The African wild ass is the smallest member of the horse family. Its height is an average 6.5 feet and 4 feet at the shoulder. Its upper body is gray with a darker gray dorsal stripe. Its underparts and muzzle are white and its legs are pale and banded. There are two subspecies of the Africa wild ass: The Nubian wild ass, Equus africanus africanus, and the Somalian wild ass, Equus africanus somaliensis. The Nubian wild ass is believed to be extinct. The Somalian wild ass is historically found in the Denkelia region of Eritrea, north-eastern Ethiopia, and Somalia, but there may only be a few hundred left now in Somalia.
The African wild ass eats a variety of grass and forbs. They prefer to spend the day grazing and foraging for food and resting in the afternoon. Males prefer solitary living, but some have been known to form temporary groups and group members change frequently. Males compete for territory and for breeding females, but no bonds are formed. The female gives birth to only one calf after a gestation period of one year.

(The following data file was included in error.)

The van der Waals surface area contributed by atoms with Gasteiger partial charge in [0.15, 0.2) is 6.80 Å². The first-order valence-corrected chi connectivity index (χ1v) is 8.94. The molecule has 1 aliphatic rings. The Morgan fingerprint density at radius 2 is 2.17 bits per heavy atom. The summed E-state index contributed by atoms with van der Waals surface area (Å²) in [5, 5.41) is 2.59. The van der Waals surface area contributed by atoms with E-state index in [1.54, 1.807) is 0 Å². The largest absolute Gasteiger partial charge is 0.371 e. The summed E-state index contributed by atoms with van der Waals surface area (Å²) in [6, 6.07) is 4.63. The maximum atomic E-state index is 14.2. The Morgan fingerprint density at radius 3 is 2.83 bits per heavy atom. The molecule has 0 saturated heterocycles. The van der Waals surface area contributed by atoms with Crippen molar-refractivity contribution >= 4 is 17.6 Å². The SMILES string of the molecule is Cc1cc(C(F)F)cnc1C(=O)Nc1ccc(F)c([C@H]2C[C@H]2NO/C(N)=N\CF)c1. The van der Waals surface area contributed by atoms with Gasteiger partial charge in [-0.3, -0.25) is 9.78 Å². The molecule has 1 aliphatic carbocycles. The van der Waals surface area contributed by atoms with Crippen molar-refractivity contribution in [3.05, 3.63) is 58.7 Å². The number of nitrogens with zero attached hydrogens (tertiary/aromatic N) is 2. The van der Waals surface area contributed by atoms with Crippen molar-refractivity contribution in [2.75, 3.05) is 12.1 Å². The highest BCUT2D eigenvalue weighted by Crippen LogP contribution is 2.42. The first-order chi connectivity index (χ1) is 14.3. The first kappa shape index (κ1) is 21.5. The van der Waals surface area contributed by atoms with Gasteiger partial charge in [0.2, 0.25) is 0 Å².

Threats to this species include hunting and loss of suitable habitat. There are fewer than 100 African wild asses in captivity.
To Cite This Page:
Glenn, C. R. 2006. "Earth's Endangered Creatures - African Wild Ass Facts" (Online).
Accessed 4/1/2020 at http://earthsendangered.com/profile.asp?sp=13&ID=1.
Need more African Wild Ass facts?
Rare white giraffes sighted for the first time in Kenya
A pair of white giraffes have been discovered in Kenya recently by local residents. According to the residents, the beautiful white giraffes were very close to them, extremely calm, and did not seem disturbed by their presence. The residents immediately tipped off conservationists who then found the giraffes in the Ishaqbini Hirola Conservancy, an already established safe space dedicated to the preservation of antelopes in the area.